3 replies | 130 view(s)
  • @llli*etoile's Avatar
    Today, 09:22 AM
    Oh ok, I see you mentioned that earlier too, sorry I missed that part. :) I think the pp's have established that nursing to sleep is not going to give the baby bad sleep habits, but it sounds like the real issue is that you need more sleep yourself which I can totally relate! Could your parents come to your house and watch both kids for you so you can take a nap alone? Maybe just temporarily until you get a little more rest? Maybe your husband can take the baby too? It sounds like you have a lot of support and hopefully they can work with you on helping you get some extra rest. :)
    8 replies | 185 view(s)
  • @llli*csmf's Avatar
    Today, 08:39 AM
    We have not been bed sharing because he sleeps fine in his crib at night. I have no problems putting him in the crib at night. It's the naps where I can't put him in the crib. He needs to nurse to sleep but he won't lie in bed to nurse. I have to nurse him in the recliner but I can't transfer him to the crib after he is in deep sleep and stops sucking.
    8 replies | 185 view(s)
  • @llli*etoile's Avatar
    Today, 07:02 AM
    I noticed that you said that you have been trying to transfer to crib for a nap, but before that were you bed sharing? http://www.llli.org/faq/cosleep.html That is the one thing that has really helped me get a couple more hours of sleep. Granted it isn't still quite enough, I average 4-6 a night, less than that when we are up with teething and a cold like this last week or so. I really sympathize with the sleep deprivation, it is hard! But, that is great you have help with the house and your other child!
    8 replies | 185 view(s)
  • @llli*mommal's Avatar
    Today, 06:43 AM
    So, the way I see it, you have 4 different issues that require separate solutions: 1. How to get your child to take a bottle. 2. How to get her to take a bottle with formula in it. 3. What to do about the 11 hour flight. 4. What to do about the every-3-hours wake-ups. For issue #1, I would start by pumping or expressing some breastmilk and putting that in the bottle. Formula tastes pretty nasty, and babies will often reject it because of the taste. Try offering small portions, and try different timing. Offer the bottle before nursing, when baby is hungry. Try after nursing, when she's not. Try in the middle of nursing. Try different bottles with, nipples, and milk temperatures. And most importantly, try having someone who is NOT YOU offer the bottle, maybe when you are not in the house at all. Babies rarely want bottles from their moms, because they know she has the real thing millimeters away. For issue #2, once your baby is taking a bottle of breastmilk, start adding small amounts of formula to small breastmilk bottles (no more than 2oz). Start with a bottle that is 95% breastmilk and 5% formula, or something like that. When baby is accepting that sort of bottle, bump up the formula concentration until the baby will reliably take a bottle of plain formula.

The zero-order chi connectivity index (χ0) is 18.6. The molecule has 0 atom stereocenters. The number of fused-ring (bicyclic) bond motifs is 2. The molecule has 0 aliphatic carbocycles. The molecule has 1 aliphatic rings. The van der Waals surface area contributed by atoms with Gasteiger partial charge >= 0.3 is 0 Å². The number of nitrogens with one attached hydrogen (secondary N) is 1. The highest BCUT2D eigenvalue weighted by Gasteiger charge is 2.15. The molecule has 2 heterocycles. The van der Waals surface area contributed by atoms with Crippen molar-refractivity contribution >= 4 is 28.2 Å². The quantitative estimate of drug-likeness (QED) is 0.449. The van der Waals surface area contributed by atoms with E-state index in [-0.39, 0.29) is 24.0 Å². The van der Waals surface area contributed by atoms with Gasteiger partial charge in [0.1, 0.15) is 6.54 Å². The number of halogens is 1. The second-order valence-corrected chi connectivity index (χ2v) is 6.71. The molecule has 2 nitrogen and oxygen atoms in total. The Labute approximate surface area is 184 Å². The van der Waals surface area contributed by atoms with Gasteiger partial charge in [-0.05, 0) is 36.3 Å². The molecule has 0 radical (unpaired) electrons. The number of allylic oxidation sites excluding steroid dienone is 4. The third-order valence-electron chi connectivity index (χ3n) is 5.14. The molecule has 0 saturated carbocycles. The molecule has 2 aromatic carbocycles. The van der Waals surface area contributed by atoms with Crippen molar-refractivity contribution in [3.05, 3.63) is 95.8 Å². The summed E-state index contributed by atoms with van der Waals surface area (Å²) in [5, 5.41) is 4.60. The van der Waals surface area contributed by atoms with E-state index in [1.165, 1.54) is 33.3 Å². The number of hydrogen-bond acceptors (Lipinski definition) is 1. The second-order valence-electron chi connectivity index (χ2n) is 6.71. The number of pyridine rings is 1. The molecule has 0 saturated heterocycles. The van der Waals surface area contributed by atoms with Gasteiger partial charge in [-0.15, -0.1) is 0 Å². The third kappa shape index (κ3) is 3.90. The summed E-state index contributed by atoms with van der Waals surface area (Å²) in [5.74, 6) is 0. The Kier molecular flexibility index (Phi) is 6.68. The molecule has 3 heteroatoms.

1 replies | 48 view(s)
  • @llli*csmf's Avatar
    Today, 06:40 AM
    I actually don't have any housework to do. My husband takes care of everything and my parents take care of my older son at their home during the day. I'm solely responsible for the baby, but I'm so exhausted and want to nap during the day but I can't because he has to nurse to sleep and continue sleeping on me. I can't fall asleep on the recliner because I'm afraid of dropping him or suffocating him. I tired nursing him lying down in bed but he won't nurse in that position.
    8 replies | 185 view(s)
  • @llli*etoile's Avatar
    Yesterday, 09:03 PM